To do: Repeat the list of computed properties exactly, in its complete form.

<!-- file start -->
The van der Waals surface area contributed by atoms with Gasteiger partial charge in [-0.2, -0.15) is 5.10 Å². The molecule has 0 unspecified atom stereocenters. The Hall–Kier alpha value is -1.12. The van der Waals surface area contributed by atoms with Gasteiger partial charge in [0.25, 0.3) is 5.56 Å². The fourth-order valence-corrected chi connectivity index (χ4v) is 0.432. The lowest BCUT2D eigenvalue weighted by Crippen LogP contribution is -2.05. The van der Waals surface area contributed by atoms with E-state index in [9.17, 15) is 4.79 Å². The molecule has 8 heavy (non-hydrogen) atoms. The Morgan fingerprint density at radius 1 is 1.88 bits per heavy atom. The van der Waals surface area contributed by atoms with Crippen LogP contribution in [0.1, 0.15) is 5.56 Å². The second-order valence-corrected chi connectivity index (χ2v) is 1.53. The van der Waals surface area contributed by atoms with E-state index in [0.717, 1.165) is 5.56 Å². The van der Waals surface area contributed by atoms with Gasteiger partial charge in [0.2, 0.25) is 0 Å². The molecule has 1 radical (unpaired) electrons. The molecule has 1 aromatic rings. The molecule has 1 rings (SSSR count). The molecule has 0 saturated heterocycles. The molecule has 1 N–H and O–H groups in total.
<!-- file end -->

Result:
The van der Waals surface area contributed by atoms with Gasteiger partial charge in [-0.2, -0.15) is 5.10 Å². The molecule has 0 unspecified atom stereocenters. The Hall–Kier alpha value is -1.12. The van der Waals surface area contributed by atoms with Gasteiger partial charge in [0.25, 0.3) is 5.56 Å². The fourth-order valence-corrected chi connectivity index (χ4v) is 0.432. The lowest BCUT2D eigenvalue weighted by Crippen LogP contribution is -2.05. The van der Waals surface area contributed by atoms with E-state index in [9.17, 15) is 4.79 Å². The molecule has 8 heavy (non-hydrogen) atoms. The Morgan fingerprint density at radius 1 is 1.88 bits per heavy atom. The van der Waals surface area contributed by atoms with Crippen LogP contribution in [0.1, 0.15) is 5.56 Å². The second-order valence-corrected chi connectivity index (χ2v) is 1.53. The van der Waals surface area contributed by atoms with E-state index in [0.717, 1.165) is 5.56 Å². The van der Waals surface area contributed by atoms with Gasteiger partial charge in [0.2, 0.25) is 0 Å². The molecule has 1 radical (unpaired) electrons. The molecule has 1 aromatic rings. The molecule has 1 rings (SSSR count). The molecule has 0 saturated heterocycles. The molecule has 1 N–H and O–H groups in total.